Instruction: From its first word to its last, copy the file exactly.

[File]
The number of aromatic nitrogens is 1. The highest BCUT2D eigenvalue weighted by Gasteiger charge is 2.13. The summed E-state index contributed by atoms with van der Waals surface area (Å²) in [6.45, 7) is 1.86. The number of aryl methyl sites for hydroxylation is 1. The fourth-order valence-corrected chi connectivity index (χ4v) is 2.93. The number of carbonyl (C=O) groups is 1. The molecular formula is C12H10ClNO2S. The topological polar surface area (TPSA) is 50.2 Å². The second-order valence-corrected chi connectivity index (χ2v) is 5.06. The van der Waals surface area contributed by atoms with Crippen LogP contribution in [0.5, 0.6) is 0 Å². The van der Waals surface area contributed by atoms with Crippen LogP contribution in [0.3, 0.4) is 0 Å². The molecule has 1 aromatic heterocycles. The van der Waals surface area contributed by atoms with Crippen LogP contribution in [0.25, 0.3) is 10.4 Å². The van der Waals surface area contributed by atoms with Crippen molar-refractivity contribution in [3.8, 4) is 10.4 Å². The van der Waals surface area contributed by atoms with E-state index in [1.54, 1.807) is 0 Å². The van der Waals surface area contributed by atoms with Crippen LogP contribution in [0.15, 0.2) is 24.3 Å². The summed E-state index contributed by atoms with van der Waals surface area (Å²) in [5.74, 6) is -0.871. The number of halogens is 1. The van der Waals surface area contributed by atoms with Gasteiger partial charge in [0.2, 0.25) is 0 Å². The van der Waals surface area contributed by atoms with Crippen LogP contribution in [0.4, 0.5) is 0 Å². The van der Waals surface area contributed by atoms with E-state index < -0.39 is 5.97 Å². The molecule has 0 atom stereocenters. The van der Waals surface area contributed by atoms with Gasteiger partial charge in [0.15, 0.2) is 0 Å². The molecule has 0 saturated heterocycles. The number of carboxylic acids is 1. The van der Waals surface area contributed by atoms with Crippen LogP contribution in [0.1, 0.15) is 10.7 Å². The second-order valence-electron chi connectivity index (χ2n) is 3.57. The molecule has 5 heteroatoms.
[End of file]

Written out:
The number of aromatic nitrogens is 1. The highest BCUT2D eigenvalue weighted by Gasteiger charge is 2.13. The summed E-state index contributed by atoms with van der Waals surface area (Å²) in [6.45, 7) is 1.86. The number of aryl methyl sites for hydroxylation is 1. The fourth-order valence-corrected chi connectivity index (χ4v) is 2.93. The number of carbonyl (C=O) groups is 1. The molecular formula is C12H10ClNO2S. The topological polar surface area (TPSA) is 50.2 Å². The second-order valence-corrected chi connectivity index (χ2v) is 5.06. The van der Waals surface area contributed by atoms with Crippen LogP contribution in [0.5, 0.6) is 0 Å². The van der Waals surface area contributed by atoms with Crippen LogP contribution in [0.3, 0.4) is 0 Å². The molecule has 1 aromatic heterocycles. The van der Waals surface area contributed by atoms with Crippen LogP contribution in [0.25, 0.3) is 10.4 Å². The van der Waals surface area contributed by atoms with Crippen molar-refractivity contribution in [3.8, 4) is 10.4 Å². The van der Waals surface area contributed by atoms with E-state index in [1.54, 1.807) is 0 Å². The van der Waals surface area contributed by atoms with Crippen LogP contribution in [0.15, 0.2) is 24.3 Å². The summed E-state index contributed by atoms with van der Waals surface area (Å²) in [5.74, 6) is -0.871. The number of halogens is 1. The van der Waals surface area contributed by atoms with Gasteiger partial charge in [0.2, 0.25) is 0 Å². The van der Waals surface area contributed by atoms with Crippen LogP contribution in [0.4, 0.5) is 0 Å². The van der Waals surface area contributed by atoms with E-state index < -0.39 is 5.97 Å². The molecule has 0 atom stereocenters. The van der Waals surface area contributed by atoms with Gasteiger partial charge in [0.15, 0.2) is 0 Å². The molecule has 0 saturated heterocycles. The number of carboxylic acids is 1. The van der Waals surface area contributed by atoms with Crippen LogP contribution in [0.1, 0.15) is 10.7 Å². The second-order valence-electron chi connectivity index (χ2n) is 3.57. The molecule has 5 heteroatoms.